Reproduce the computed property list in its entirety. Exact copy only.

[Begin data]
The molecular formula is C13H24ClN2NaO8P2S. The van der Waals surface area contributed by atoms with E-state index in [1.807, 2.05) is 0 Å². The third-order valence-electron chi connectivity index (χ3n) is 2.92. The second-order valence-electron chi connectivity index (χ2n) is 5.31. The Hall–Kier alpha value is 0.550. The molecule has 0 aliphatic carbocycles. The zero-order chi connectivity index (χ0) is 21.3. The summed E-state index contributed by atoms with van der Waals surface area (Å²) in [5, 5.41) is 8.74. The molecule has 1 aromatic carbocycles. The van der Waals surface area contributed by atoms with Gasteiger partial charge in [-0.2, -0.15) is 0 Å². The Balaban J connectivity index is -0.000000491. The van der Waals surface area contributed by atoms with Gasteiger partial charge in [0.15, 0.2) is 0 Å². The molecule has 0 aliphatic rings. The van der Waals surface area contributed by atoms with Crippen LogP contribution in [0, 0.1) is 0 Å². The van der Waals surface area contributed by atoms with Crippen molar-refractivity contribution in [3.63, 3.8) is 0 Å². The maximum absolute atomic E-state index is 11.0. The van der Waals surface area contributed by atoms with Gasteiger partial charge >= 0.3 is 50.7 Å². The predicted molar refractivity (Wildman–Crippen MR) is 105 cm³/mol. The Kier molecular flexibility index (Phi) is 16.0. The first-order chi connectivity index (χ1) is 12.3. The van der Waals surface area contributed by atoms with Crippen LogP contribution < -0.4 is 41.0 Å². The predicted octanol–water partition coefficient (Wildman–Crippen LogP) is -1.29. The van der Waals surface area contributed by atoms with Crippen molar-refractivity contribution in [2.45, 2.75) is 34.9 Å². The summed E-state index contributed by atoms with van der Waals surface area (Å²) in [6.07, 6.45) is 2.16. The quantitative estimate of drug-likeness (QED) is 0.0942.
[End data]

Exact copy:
The molecular formula is C13H24ClN2NaO8P2S. The van der Waals surface area contributed by atoms with E-state index in [1.807, 2.05) is 0 Å². The third-order valence-electron chi connectivity index (χ3n) is 2.92. The second-order valence-electron chi connectivity index (χ2n) is 5.31. The Hall–Kier alpha value is 0.550. The molecule has 0 aliphatic carbocycles. The zero-order chi connectivity index (χ0) is 21.3. The summed E-state index contributed by atoms with van der Waals surface area (Å²) in [5, 5.41) is 8.74. The molecule has 1 aromatic carbocycles. The van der Waals surface area contributed by atoms with Gasteiger partial charge in [-0.2, -0.15) is 0 Å². The Balaban J connectivity index is -0.000000491. The van der Waals surface area contributed by atoms with Gasteiger partial charge in [0.15, 0.2) is 0 Å². The molecule has 0 aliphatic rings. The van der Waals surface area contributed by atoms with Crippen LogP contribution in [0, 0.1) is 0 Å². The van der Waals surface area contributed by atoms with Crippen molar-refractivity contribution in [3.63, 3.8) is 0 Å². The maximum absolute atomic E-state index is 11.0. The van der Waals surface area contributed by atoms with Gasteiger partial charge >= 0.3 is 50.7 Å². The predicted molar refractivity (Wildman–Crippen MR) is 105 cm³/mol. The Kier molecular flexibility index (Phi) is 16.0. The first-order chi connectivity index (χ1) is 12.3. The van der Waals surface area contributed by atoms with Crippen LogP contribution < -0.4 is 41.0 Å². The predicted octanol–water partition coefficient (Wildman–Crippen LogP) is -1.29. The van der Waals surface area contributed by atoms with Crippen molar-refractivity contribution in [2.45, 2.75) is 34.9 Å². The summed E-state index contributed by atoms with van der Waals surface area (Å²) in [6.07, 6.45) is 2.16. The quantitative estimate of drug-likeness (QED) is 0.0942.